CNET también está disponible en español.

Ir a español

Don't show this again

Xbox Series X The Game Awards 2019 Netflix's The Witcher final trailer Stop robocalls Watch the Geminid meteor shower peak Best phones of 2019 beats analysts' expectations

The online music company reports quarterly earnings that exceed Wall Street expectations on a surge in revenues from advertising and a growth in use of download technology.

Online music company today reported quarterly earnings that exceeded Wall Street expectations on a surge in revenues.

The company posted a pro forma net loss of $10.6 million, or 17 cents per share, for the fourth quarter ending Dec. 31. In the same period a year earlier, the company made $102, 431.

Revenues for the quarter reached $15.3 million, up from $613,116 in the year-ago period and $4.1 million in the previous quarter.

Analysts polled by First Call had projected a loss of 23 cents per share.

At 1 p.m. PST, the close of regular market trading, shares were down $1 to $30. The earnings report was issued after the close of regular trading. In after-hours trading, shares were trading around $32., widely viewed as a market leader in digital music, primarily offers free online audio tracks by independent artists; it had a hot initial public offering in July. chief executive Michael Robertson attributed the earnings to a huge rise in online advertising and to the development of new technology for listening to and downloading music from the Net.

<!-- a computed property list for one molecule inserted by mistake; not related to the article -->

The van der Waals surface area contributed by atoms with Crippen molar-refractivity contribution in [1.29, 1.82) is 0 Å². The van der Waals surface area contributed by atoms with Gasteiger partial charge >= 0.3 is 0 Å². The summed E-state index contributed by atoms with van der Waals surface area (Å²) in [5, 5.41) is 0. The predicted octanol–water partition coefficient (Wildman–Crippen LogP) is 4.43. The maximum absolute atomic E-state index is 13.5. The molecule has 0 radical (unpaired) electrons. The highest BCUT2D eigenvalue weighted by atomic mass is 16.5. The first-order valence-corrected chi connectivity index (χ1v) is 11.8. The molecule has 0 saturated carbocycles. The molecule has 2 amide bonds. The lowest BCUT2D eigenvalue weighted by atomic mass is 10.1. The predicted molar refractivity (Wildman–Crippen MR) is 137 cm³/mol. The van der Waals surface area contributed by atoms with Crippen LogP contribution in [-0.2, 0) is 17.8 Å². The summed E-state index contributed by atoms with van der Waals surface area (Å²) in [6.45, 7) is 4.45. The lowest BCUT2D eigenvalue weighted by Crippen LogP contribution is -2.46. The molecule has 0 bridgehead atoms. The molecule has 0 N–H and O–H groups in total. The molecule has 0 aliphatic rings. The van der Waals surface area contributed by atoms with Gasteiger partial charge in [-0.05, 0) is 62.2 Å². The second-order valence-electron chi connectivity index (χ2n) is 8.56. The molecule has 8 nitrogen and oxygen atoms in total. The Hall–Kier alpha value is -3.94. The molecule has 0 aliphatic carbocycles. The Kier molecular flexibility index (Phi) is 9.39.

"We believe our cash reserves, our enviable brand equity, as well as our strategic vision and content scalability should well pave the way for continued growth," Robertson said in a statement.

Robertson also touted his company's enhanced version of the, which includes Beam-it and Instant Listening programs. With the new programs, Net users can get digital copies of CDs they already own or of music they've purchased from the company's CD retail partners.

Despite its success, however, the new programs have come under fire.

Last week the Recording Industry Association of America sued, alleging copyright violations. The association accused the company of creating an unauthorized digital music catalog of up to 45,000 CDs, claiming that many of the works are the copyrighted property of its members.

The complaint could result in having to pay tens of billions of dollars in damages.